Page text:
Welcome to the July 2022 edition of Higher Education Today, looking at current topics and questions facing higher education.

In each edition we feature content from key members of our Higher Education legal and regulatory team. If you would like further details about these individuals or information about the wider Higher Education team please see Our Higher Education Brochure.

We hope you find the newsletter interesting and helpful.

Virginia and Ashley

Joint Department Heads for Higher Education

Building Safety Act 2022: is the Higher Education sector prepared?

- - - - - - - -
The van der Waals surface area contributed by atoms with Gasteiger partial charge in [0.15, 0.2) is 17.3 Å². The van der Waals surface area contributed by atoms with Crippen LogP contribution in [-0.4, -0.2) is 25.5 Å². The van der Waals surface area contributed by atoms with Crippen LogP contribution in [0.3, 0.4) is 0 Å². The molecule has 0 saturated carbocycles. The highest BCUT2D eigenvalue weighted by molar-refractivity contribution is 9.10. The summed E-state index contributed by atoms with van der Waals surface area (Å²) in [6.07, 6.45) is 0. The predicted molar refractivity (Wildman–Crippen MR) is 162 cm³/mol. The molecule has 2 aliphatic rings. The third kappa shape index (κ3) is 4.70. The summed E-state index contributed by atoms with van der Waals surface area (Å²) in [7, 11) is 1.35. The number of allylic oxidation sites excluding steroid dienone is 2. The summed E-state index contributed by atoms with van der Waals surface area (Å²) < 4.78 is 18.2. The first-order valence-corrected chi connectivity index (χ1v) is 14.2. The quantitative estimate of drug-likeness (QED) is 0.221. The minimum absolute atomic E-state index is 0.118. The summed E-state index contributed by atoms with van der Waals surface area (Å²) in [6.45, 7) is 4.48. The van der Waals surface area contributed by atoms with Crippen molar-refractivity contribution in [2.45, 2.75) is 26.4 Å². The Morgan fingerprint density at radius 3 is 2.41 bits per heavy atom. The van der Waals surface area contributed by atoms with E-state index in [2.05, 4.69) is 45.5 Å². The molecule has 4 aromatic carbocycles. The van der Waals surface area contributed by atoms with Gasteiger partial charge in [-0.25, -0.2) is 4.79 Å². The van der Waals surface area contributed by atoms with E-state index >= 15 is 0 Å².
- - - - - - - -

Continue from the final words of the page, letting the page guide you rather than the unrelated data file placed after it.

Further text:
The much anticipated Building Safety Act 2022 is now law after receiving royal assent on 28 April 2022. A copy can be found here - Building Safety Act 2022 (legislation.gov.uk). Having worked with higher education clients for a number of years, it is clear that the Act will have a widespread impact on higher education institutions given the significant estates, potential for high risk activities and large number of people using buildings at any given time.

The Act received Royal Assent just before the 5th anniversary of the tragic Grenfell Tower fire. But the Act is not just about cladding and not just about fire, it is about the safety of buildings as a whole. Whilst much of the detail will be provided in future Regulations, the Act gives us advance warning of what is to come.